It all starts with a focus on hiring well.

Obviously, a great hire needs to have the hard skills you need in the role. We design our technical interviews to dig into how a person approaches problems, whether they have the technical skills needed to do the job, and if they don’t, whether they’ll be able to learn them quickly. For software engineers, the ability to quickly learn new languages and frameworks is a valuable skill in itself.

They also need to have the values or mindsets that make people successful in your organization. For Prismatic, that means smart and driven. Focused on progress over perfection, and solutions over problems. And of course, no assholes.

Finally, for a candidate to be a truly great person for your organization, you need to be a good fit for them too. Everyone’s far better off if the candidate is excited and motivated by the realistic picture you paint of what the role and your organization are like. For a startup like Prismatic, are they excited about the opportunity to get in on the ground floor, comfortable forging new ground, and realistic about the amount of work that goes into launching a new product? Excellent.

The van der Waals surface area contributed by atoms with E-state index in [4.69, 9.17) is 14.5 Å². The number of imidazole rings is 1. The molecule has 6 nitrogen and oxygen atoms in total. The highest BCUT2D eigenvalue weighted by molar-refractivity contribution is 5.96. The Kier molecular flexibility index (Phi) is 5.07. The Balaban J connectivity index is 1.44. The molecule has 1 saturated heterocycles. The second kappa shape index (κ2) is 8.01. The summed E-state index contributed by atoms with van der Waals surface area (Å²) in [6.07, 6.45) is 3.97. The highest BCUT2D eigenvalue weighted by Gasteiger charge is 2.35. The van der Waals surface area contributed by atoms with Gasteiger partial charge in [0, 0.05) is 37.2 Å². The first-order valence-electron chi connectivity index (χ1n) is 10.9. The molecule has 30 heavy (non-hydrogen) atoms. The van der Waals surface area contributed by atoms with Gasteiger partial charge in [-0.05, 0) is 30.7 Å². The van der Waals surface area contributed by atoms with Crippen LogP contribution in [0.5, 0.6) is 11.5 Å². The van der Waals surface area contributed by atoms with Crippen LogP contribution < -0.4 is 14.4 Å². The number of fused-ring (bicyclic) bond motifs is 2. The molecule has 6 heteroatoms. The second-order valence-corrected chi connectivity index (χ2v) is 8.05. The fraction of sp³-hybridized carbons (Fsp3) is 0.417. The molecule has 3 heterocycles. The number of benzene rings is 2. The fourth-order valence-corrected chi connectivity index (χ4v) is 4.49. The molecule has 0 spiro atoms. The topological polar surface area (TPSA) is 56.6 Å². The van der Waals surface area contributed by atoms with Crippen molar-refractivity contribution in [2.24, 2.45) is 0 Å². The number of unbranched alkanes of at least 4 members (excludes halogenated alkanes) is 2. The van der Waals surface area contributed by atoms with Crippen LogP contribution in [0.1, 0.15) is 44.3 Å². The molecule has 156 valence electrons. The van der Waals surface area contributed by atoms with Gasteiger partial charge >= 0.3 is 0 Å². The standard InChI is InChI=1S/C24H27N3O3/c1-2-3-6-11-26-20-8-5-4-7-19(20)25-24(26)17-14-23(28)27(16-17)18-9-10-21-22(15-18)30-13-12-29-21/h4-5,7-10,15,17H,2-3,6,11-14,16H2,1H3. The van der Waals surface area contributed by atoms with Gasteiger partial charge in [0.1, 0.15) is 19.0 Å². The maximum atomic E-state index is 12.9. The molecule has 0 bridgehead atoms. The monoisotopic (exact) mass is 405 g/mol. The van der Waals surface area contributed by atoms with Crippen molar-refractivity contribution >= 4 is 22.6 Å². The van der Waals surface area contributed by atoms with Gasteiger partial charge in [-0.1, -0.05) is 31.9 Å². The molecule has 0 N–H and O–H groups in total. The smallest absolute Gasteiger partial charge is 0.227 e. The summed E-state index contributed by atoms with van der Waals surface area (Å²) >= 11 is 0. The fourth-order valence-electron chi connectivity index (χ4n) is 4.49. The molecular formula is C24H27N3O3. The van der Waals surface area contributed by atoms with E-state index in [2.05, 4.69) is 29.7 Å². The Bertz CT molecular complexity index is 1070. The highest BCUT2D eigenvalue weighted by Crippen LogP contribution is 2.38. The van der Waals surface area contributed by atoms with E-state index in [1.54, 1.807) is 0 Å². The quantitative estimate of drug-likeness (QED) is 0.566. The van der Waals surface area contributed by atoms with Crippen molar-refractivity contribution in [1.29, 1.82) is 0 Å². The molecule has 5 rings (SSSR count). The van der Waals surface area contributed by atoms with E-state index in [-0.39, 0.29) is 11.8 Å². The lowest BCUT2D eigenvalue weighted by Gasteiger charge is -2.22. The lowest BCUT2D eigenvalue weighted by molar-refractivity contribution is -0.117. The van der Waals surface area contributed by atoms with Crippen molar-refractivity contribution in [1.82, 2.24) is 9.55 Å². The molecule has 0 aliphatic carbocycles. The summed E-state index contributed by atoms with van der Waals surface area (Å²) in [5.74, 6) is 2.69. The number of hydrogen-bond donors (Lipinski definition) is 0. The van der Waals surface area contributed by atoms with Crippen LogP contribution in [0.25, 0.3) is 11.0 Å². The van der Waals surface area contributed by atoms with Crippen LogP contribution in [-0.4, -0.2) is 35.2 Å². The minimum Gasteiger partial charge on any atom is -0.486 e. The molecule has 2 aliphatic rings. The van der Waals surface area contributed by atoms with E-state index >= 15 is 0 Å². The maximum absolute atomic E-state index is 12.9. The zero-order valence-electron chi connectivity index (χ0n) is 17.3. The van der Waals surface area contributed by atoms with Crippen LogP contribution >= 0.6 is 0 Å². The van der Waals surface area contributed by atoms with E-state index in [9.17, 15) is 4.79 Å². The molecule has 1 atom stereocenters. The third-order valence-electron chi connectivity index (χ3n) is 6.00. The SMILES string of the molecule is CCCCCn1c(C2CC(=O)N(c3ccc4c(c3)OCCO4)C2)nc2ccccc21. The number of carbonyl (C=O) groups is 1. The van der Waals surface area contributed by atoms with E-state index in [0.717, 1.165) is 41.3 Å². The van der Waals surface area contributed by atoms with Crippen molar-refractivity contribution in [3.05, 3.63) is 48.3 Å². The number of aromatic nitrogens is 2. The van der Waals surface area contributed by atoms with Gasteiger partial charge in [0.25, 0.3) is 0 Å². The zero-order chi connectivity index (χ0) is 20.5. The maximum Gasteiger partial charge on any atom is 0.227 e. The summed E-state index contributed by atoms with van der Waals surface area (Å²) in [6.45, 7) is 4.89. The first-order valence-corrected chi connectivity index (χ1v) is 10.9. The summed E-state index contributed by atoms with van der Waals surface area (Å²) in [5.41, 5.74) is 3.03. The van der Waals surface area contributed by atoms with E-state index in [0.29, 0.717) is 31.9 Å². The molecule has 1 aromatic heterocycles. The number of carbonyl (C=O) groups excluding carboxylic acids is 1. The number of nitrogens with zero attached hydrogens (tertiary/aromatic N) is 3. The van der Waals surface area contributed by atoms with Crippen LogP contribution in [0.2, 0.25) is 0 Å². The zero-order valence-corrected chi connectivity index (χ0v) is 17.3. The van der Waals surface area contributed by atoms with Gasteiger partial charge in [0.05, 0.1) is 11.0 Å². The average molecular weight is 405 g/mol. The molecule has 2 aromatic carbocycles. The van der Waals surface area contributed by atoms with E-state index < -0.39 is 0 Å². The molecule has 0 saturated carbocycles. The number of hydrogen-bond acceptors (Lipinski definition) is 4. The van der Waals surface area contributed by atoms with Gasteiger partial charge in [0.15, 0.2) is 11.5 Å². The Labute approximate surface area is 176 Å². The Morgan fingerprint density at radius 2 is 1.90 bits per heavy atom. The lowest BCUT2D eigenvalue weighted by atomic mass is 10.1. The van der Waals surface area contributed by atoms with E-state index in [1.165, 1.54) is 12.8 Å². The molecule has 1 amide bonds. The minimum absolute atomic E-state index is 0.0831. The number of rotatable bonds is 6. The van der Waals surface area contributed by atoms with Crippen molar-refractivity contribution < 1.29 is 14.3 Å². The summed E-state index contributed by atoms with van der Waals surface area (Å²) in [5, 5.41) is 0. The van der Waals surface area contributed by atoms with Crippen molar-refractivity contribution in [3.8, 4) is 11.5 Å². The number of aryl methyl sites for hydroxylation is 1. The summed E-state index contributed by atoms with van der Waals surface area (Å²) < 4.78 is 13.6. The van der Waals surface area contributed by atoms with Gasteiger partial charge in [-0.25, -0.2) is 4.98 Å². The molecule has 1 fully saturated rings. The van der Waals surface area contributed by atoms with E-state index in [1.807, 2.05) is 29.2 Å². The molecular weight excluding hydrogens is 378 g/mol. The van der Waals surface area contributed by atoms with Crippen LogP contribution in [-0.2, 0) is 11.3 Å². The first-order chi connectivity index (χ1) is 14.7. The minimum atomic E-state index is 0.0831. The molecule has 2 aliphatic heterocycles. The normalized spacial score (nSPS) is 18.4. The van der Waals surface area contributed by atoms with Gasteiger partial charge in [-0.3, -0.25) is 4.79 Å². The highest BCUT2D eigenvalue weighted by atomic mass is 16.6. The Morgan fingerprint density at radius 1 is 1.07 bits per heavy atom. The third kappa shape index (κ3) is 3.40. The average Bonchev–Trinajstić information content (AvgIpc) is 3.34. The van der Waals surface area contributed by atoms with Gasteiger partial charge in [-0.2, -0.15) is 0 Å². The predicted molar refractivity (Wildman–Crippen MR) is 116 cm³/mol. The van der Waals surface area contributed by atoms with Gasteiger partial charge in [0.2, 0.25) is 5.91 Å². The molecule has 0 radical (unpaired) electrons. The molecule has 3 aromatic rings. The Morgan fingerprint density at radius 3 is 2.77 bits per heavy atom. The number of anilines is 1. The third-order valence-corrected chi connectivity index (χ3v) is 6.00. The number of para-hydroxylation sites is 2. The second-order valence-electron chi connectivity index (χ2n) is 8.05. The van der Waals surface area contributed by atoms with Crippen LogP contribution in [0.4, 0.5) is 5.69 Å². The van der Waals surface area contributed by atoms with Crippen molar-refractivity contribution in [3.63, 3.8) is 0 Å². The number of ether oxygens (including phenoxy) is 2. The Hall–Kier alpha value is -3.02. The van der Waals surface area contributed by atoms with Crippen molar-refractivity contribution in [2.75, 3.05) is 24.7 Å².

Create an Environment Where They Can Do Their Best Work

Getting great people in the door does you little good unless you create an environment where they can thrive and do their best work. There are so many factors that make up a work environment. We’ll dig into just a few and how we’re addressing them at Prismatic.

​An environment where people can do their best work starts with some basic things like having the tools that will help them be most productive. We supply everyone with good tools like MacBook Pros and big monitors. We provide the best chairs we can find even though they cost a lot more than cheap office chairs. Software engineers are at their desks most of the day. They should have good chairs. It just makes sense. So do things like providing free snacks and drinks and avoiding unnecessary meetings to minimize the number of times a day they have to context switch and lose the five layers of complex logic they had in their heads.

​Engineers tend to be happiest and most productive when working with latest technologies and modern best practices, so we’ve been making very intentional decisions around application design, development environment, CI/CD, and so on.